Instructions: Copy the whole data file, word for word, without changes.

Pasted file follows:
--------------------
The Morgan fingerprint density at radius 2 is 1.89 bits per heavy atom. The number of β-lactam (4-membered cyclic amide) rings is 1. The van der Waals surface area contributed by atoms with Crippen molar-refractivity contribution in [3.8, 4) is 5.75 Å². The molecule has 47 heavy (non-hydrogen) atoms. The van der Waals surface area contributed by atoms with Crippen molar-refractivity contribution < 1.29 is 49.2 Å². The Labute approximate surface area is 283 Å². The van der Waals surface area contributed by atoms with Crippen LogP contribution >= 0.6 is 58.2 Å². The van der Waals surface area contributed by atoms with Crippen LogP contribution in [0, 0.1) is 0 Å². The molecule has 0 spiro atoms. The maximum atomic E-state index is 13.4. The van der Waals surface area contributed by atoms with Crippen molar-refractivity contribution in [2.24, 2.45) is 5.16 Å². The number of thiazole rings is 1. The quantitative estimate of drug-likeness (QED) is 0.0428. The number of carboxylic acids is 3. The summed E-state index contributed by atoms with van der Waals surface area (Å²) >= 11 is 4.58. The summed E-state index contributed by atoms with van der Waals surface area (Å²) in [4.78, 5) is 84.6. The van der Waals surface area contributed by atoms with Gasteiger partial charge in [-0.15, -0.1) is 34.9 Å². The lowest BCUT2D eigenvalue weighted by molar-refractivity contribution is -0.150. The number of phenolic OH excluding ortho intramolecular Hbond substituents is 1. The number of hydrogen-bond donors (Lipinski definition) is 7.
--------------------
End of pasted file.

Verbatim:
The Morgan fingerprint density at radius 2 is 1.89 bits per heavy atom. The number of β-lactam (4-membered cyclic amide) rings is 1. The van der Waals surface area contributed by atoms with Crippen molar-refractivity contribution in [3.8, 4) is 5.75 Å². The molecule has 47 heavy (non-hydrogen) atoms. The van der Waals surface area contributed by atoms with Crippen molar-refractivity contribution < 1.29 is 49.2 Å². The Labute approximate surface area is 283 Å². The van der Waals surface area contributed by atoms with Crippen LogP contribution >= 0.6 is 58.2 Å². The van der Waals surface area contributed by atoms with Crippen LogP contribution in [0, 0.1) is 0 Å². The molecule has 0 spiro atoms. The maximum atomic E-state index is 13.4. The van der Waals surface area contributed by atoms with Crippen molar-refractivity contribution in [2.24, 2.45) is 5.16 Å². The number of thiazole rings is 1. The quantitative estimate of drug-likeness (QED) is 0.0428. The number of carboxylic acids is 3. The summed E-state index contributed by atoms with van der Waals surface area (Å²) >= 11 is 4.58. The summed E-state index contributed by atoms with van der Waals surface area (Å²) in [4.78, 5) is 84.6. The van der Waals surface area contributed by atoms with Gasteiger partial charge in [-0.15, -0.1) is 34.9 Å². The lowest BCUT2D eigenvalue weighted by molar-refractivity contribution is -0.150. The number of phenolic OH excluding ortho intramolecular Hbond substituents is 1. The number of hydrogen-bond donors (Lipinski definition) is 7.